Congress Proposes New No-Fly List for Disorderly Passengers

March 29, 2023

Bipartisan members of both the House and Senate proposed a new no-fly list for disorderly airline passengers on Wednesday.

A similar idea was pushed last year by airline unions, but it failed to gain traction on Capitol Hill. 

Before the 9/11 terror attacks, there were only 12 people on any No-Fly Lists. After 9/11, the newly formed Transportation Security Administration (TSA) took over aviation security from the Federal Aviation Administration (FAA). Within ten years, there would be approximately 420,000 individuals on the Terrorist Watchlist, with 32,000 of those individuals on either the No-Fly List or the Selectee List; on the latter list individuals must undergo additional security screening before being permitted to board an aircraft.

The new legislation would be separate from the current no-fly list which focuses on preventing people suspected of ties to terrorism from boarding planes. The proposed legislation would allow the TSA to ban people convicted or fined for assaulting or interfering with airline crew members.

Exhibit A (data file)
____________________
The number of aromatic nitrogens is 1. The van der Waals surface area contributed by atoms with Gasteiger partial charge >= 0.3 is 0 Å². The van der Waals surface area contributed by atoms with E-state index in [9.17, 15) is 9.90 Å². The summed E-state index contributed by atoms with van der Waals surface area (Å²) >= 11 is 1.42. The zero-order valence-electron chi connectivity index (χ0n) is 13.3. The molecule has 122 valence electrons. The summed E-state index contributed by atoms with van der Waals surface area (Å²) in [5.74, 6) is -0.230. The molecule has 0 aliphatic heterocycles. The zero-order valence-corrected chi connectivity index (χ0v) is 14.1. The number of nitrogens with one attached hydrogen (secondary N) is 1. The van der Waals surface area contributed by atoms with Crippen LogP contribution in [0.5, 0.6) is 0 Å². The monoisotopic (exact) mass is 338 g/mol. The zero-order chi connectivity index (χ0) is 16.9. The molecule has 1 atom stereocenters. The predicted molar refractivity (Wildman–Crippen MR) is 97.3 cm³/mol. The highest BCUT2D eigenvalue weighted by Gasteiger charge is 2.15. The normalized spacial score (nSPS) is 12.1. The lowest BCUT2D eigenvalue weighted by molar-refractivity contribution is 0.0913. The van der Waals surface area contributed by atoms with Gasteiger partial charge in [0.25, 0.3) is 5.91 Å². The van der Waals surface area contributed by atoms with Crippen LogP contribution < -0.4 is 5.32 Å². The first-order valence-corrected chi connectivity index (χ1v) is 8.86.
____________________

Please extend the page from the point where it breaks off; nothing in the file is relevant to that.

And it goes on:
According to the FAA, the number of unruly passengers on flights hit a peak in the winter of 2022. Such incidents have since dropped, but the FAA says “there’s more work to do.”

In 2022 there were 2,459 unruly passenger reports, 831 of which led to federal investigations. Of those, 567 sparked “enforcement actions,” including nearly $8.45 million in fines. 

“The violent incidents have not stopped,” said Cher Taylor, a Frontier Airlines flight attendant who claims to have witnessed one passenger attack another in 2021 in Miami—only for the attacker to walk away before police arrived.

Just this month, a 33-year-old Massachusetts man, Francisco Severo Torres, was charged with trying to stab a flight attendant and open a plane door mid-flight.

Individual airlines maintain lists of passengers they have banned but have resisted sharing names with other airlines, partly out of fear they could violate laws against cooperation among competing carriers.

The new legislation was introduced by Sen. Jack Reed (D-RI) along with Reps. Eric Swalwell (D-CA) and Brian Fitzpatrick (R-PA).

Civil libertarians are vowing to oppose the measure, asserting that the current no-fly list is not transparent enough and unfairly targets people of color.

“If Congress wants to further reduce air-rage incidents on aircraft, it should look at forcing the airlines to make flying a less miserable experience,” said Jay Stanley, a spokesman for the ACLU.

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